Well, I think the number of horses produced through cloning will be relatively small, and they´ll have the same potential as their donor animals. It’s worth noting that for competition, there are advantages to natural breeding that you can´t get from cloning. With cloning, you´re producing a copy of a horse you already know, so you take away some of the gamble. But breeding gives you the opportunity to produce even better horses. You could lose the gamble, or you could selectively breed an animal with traits far better than the last generation. My vision has less to do with performance than breeding. You can compete on these animals, sure, but more importantly, you can extend the life of an outstanding breeding line. Some mares are not outstanding as competitors, but are outstanding in terms of the progeny they produce.
When you say extend their breeding life, you mean, like, take a 27-year-old mare that´s out of commission and make a new copy of her so her genes can continue on?
Yes, exactly. Or make several copies of a mare so that she can produce more than one foal per year.
But when you take an aged mare´s somatic cells and go to make a copy, aren´t you then dealing with slightly damaged cells? I mean, the cells of the body are degraded over time.
Yes, that´s true that the cells are degraded over time, but an interesting thing happens when you make a clone. There´s a sequence on the end of the chromosomes called the telomere, and telomere length gets shorter each cell division. Older animals have very short telomeres. But during early embryo development in a clone, an enzyme called telomerase resets the length of telomeres. If you put somatic cells from a young animal next to cells from an old animal, you can tell the telomere is shorter in the old animal. But the cloned embryos created from young and old animals begin to look the same during early development. So there´s no reason to believe that using an older animal should affect the outcome, which is healthy progeny with normal life spans.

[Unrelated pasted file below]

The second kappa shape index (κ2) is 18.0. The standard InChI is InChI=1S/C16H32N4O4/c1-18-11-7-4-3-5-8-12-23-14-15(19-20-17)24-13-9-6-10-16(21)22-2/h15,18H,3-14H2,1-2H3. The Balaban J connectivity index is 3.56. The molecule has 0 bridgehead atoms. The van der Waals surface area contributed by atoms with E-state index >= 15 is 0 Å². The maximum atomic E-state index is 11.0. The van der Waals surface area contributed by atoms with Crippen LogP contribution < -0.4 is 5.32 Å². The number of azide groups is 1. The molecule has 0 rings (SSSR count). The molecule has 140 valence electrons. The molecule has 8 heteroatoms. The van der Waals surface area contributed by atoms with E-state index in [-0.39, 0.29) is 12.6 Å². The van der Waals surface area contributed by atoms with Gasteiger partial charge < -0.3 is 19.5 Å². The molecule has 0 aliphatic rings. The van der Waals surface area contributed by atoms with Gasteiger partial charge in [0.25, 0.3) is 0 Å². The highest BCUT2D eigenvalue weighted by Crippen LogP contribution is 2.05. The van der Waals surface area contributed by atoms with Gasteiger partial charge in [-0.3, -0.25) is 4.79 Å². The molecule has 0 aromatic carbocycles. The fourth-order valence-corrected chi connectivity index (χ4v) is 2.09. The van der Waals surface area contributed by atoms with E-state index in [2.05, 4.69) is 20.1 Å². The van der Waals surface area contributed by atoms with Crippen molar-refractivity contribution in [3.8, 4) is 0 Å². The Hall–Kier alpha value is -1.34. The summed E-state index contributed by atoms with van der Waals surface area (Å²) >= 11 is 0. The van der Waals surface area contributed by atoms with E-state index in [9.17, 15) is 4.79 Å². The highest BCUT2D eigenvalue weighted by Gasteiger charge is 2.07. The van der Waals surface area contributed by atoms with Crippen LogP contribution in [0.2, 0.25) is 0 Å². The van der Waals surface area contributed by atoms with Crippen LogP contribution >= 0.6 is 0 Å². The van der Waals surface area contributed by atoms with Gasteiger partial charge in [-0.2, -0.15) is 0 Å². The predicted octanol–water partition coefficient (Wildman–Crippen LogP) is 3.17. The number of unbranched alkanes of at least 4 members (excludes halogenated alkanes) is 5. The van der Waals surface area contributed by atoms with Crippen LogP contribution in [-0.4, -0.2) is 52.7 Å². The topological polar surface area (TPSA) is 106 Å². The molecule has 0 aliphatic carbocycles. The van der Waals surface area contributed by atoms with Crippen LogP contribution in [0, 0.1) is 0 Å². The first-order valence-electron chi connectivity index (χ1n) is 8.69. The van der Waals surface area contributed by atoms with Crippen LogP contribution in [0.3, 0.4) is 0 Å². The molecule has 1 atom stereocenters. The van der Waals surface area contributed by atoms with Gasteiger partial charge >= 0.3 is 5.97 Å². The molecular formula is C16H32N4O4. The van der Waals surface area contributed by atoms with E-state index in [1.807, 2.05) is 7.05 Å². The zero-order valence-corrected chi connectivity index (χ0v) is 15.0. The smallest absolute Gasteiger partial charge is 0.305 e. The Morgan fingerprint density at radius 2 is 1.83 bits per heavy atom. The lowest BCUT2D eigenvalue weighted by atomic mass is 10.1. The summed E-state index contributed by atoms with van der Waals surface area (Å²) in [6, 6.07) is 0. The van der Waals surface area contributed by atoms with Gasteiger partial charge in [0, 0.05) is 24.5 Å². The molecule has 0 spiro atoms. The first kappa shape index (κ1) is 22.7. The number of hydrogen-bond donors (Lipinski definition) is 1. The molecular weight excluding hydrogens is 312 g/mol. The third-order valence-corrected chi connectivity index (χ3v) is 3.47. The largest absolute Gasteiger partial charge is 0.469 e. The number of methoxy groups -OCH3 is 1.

While we´re talking about somatic cells, can you explain something to me? If, in an adult animal, somatic cells are already differentiated, how can you use them for cloning? How is it possible to make them generalized enough to mimic reproductive cells?
You can´t reverse differentiated cells, but once you’ve put a cell’s genetic material into an egg, the egg has the ability to remove somatic factors. During the cloning process, the egg strips the DNA information about differentiation and reprograms the status of the DNA to make it general again.
Do scientists understand how this happens, or is it still a big mystery?
I don´t think it´s understood completely how it happens, but we know what is taking place. We know that the somatic cell goes through a process in which the DNA becomes very compact and tight. Then the old factors are stripped and new factors are added. It´s a remodeling process. There´s also a process called activation that mimics a biochemical event that takes place during fertilization. We make the egg believe that fertilization has taken place with an electrical pulse. This stimulates the remodeled DNA in the egg to continue development. And then it grows like a standard embryo. We keep it in an incubator for a couple of days and then introduce it into a surrogate mother.
Do you have a personal interest in horses? Are you an equestrian?
No, no. I´m an embryologist-I´m only familiar with the reproductive side of things. I love to watch horse performance events but I don´t ride horses.